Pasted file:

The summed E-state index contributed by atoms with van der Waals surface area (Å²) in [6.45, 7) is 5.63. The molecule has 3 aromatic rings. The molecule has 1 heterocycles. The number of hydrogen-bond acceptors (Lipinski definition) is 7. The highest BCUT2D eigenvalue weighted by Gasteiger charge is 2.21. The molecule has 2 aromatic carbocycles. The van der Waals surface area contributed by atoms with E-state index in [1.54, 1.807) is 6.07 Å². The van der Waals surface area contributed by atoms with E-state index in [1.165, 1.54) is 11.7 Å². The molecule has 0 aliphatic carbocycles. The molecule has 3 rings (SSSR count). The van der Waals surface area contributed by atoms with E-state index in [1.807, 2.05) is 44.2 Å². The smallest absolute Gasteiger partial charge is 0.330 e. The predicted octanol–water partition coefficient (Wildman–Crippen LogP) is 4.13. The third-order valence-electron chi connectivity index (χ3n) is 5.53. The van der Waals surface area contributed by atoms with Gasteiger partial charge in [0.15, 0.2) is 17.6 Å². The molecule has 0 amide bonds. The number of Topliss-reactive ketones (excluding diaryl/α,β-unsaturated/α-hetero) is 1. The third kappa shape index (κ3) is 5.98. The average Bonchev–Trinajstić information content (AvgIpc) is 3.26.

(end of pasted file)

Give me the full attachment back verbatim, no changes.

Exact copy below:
The summed E-state index contributed by atoms with van der Waals surface area (Å²) in [6.45, 7) is 5.63. The molecule has 3 aromatic rings. The molecule has 1 heterocycles. The number of hydrogen-bond acceptors (Lipinski definition) is 7. The highest BCUT2D eigenvalue weighted by Gasteiger charge is 2.21. The molecule has 2 aromatic carbocycles. The van der Waals surface area contributed by atoms with E-state index in [1.54, 1.807) is 6.07 Å². The van der Waals surface area contributed by atoms with E-state index in [1.165, 1.54) is 11.7 Å². The molecule has 0 aliphatic carbocycles. The molecule has 3 rings (SSSR count). The van der Waals surface area contributed by atoms with E-state index in [1.807, 2.05) is 44.2 Å². The smallest absolute Gasteiger partial charge is 0.330 e. The predicted octanol–water partition coefficient (Wildman–Crippen LogP) is 4.13. The third-order valence-electron chi connectivity index (χ3n) is 5.53. The van der Waals surface area contributed by atoms with Gasteiger partial charge in [0.15, 0.2) is 17.6 Å². The molecule has 0 amide bonds. The number of Topliss-reactive ketones (excluding diaryl/α,β-unsaturated/α-hetero) is 1. The third kappa shape index (κ3) is 5.98. The average Bonchev–Trinajstić information content (AvgIpc) is 3.26.